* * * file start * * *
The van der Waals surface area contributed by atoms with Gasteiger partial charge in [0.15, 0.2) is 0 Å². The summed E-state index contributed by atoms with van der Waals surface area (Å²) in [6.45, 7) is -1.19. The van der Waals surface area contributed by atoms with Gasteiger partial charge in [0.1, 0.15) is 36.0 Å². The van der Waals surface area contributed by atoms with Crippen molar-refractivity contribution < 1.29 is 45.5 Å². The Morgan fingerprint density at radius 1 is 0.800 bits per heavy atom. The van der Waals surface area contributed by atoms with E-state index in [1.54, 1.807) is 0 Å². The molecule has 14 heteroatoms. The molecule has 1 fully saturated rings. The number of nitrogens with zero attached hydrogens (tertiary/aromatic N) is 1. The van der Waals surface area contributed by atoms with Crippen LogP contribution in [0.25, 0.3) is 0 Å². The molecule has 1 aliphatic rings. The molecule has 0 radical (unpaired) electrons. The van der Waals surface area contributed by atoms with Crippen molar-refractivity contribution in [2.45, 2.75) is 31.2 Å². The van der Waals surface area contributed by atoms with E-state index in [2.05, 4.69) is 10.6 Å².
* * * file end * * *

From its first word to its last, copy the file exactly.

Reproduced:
The van der Waals surface area contributed by atoms with Gasteiger partial charge in [0.15, 0.2) is 0 Å². The summed E-state index contributed by atoms with van der Waals surface area (Å²) in [6.45, 7) is -1.19. The van der Waals surface area contributed by atoms with Gasteiger partial charge in [0.1, 0.15) is 36.0 Å². The van der Waals surface area contributed by atoms with Crippen molar-refractivity contribution < 1.29 is 45.5 Å². The Morgan fingerprint density at radius 1 is 0.800 bits per heavy atom. The van der Waals surface area contributed by atoms with E-state index in [1.54, 1.807) is 0 Å². The molecule has 14 heteroatoms. The molecule has 1 fully saturated rings. The number of nitrogens with zero attached hydrogens (tertiary/aromatic N) is 1. The van der Waals surface area contributed by atoms with Crippen LogP contribution in [0.25, 0.3) is 0 Å². The molecule has 1 aliphatic rings. The molecule has 0 radical (unpaired) electrons. The van der Waals surface area contributed by atoms with Crippen molar-refractivity contribution in [2.45, 2.75) is 31.2 Å². The van der Waals surface area contributed by atoms with E-state index in [2.05, 4.69) is 10.6 Å².